Disposable Intervention Tool for Production Logging
- F. X. Tad Bostick (Well-SENSE Technology Ltd) | Dan Purkis (Well-SENSE Technology Ltd) | Craig Feherty (Well-SENSE Technology Ltd) | Kevin Rose (Well-SENSE Technology Ltd) | Doug Hitchcock (Well-SENSE Technology Ltd)
- Document ID
- Society of Petroleum Engineers
- SPE/ICoTA Well Intervention Conference and Exhibition, 26-27 March, The Woodlands, Texas, USA
- Publication Date
- Document Type
- Conference Paper
- 2019. Society of Petroleum Engineers
- 5.1.6 Near-well and vertical seismic profiles, 7.2.1 Risk, Uncertainty and Risk Assessment, 3.3 Well & Reservoir Surveillance and Monitoring, 7.2 Risk Management and Decision-Making, 5.6.11 Reservoir monitoring with permanent sensors, 3 Production and Well Operations, 2.1.3 Completion Equipment, 5.1 Reservoir Characterisation, 3.3.1 Production Logging, 5 Reservoir Desciption & Dynamics, 7 Management and Information
- fiber optic, well intervention, production logging, seismic, FiberLine Intervention
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|SPE Member Price:||USD 9.50|
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Fiber optics can be readily introduced into wells to gather data at very low cost by using a novel, disposable deployment method called FiberLine Intervention (FLI). To date, FLI technology has been used to cost-effectively install bare optical fiber in wellbores to collect distributed sensing data, such as distributed temperature sensing (DTS) and distributed acoustic sensing (DAS). In this ‘passive’ sensing mode a variety of applications have been demonstrated, for example, cement assurance, leak detection, injection monitoring and vertical seismic profiling.
The FLI technology has now been expanded to include "active" elements which provide additional, discrete, electronic sensing functions from within the deployed probe. This capability enables the combination of single point data with distributed sensing information to provide enhanced well intelligence and assist with a wider variety of production logging applications, including evaluating well and reservoir performance and completion effectiveness.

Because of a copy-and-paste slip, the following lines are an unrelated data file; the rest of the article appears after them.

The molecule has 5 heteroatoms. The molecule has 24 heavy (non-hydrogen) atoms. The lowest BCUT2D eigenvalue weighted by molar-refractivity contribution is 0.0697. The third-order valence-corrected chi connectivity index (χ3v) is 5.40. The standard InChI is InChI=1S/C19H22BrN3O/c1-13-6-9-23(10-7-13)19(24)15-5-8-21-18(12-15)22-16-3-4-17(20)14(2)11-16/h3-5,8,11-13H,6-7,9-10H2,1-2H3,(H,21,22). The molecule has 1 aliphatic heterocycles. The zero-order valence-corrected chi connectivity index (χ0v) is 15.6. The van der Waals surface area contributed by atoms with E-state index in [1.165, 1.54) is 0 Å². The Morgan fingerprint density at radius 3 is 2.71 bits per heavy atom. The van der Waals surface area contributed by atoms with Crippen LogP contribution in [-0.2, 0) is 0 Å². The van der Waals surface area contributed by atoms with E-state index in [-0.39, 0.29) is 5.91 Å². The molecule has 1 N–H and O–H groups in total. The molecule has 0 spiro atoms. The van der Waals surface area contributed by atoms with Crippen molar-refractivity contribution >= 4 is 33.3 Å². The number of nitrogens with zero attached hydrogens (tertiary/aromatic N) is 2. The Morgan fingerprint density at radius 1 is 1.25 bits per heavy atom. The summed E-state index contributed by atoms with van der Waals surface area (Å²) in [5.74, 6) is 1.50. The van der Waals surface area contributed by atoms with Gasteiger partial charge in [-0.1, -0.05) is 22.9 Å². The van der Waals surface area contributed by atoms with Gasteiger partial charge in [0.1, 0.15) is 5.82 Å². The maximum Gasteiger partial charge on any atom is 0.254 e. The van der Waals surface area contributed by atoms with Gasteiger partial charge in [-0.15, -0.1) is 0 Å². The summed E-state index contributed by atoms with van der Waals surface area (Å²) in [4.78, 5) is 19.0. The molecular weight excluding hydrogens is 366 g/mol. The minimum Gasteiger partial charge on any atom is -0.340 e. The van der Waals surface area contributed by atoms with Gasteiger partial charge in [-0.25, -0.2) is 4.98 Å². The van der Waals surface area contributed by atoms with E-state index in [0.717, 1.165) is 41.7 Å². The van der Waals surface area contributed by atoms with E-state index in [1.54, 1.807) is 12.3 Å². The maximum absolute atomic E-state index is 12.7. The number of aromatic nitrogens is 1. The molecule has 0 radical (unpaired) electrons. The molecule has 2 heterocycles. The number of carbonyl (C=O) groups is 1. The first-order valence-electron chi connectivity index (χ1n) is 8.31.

To deploy FLI, the probe is configured on the wellhead in a small, pressure containing launcher. This releases the probe which free-falls downhole laying the fiber into the well. Following the development of "Active FLI", the probe can now be configured to house a suite of low cost, expendable electronic sensors such as a pressure gauge, a temperature sensor and a casing collar locator (CCL). The fiber transmits the digitized sensor data - in real time - to a miniature surface data acquisition system. Following completion of sensing and monitoring operations, which typically last several hours to a few days, the probe and fiber are then disposed of in the well.
The active electronic sensors collect data during the probe's descent into the well and can continue with ongoing monitoring when the tool reaches its final depth. The sensors can be deactivated on demand and the same fiber can then be utilized for distributed sensing. Alternatively, two fibers can be deployed allowing for the simultaneous collection of single-point data and ongoing distributed sensing throughout the wellbore.
Active FLI technology will be described in this paper and data from a representative field trial will be presented. The solution remains disposable, thereby resulting in a low cost, low risk and minimal impact method for obtaining key wellbore information during shut in, production and injection operations.
|File Size||1 MB||Number of Pages||12|
Higginson, P., Purkis, D., Webster, M., 2017, "Advancing the Application of Downhole Fibre Optics with a Novel Low Cost Disposable Deployment Method, SPE-186124-MS. Presented at SPE Offshore Europe Conference & Exhibition held in Banff, Aberdeen, United Kingdom, 5-8 September 2017. doi: https://doi.Org/10.2118/186124-MS
Soodak, C., Gould, G.McBee, L., 1985, "A Fiber Optic Logging Cable System", OTC-4977-MS. Presented at Offshore Technology Conference in Houston, Texas, USA, 6-9 May 1985. doi: https://doi.Org/10.4043/4977-MS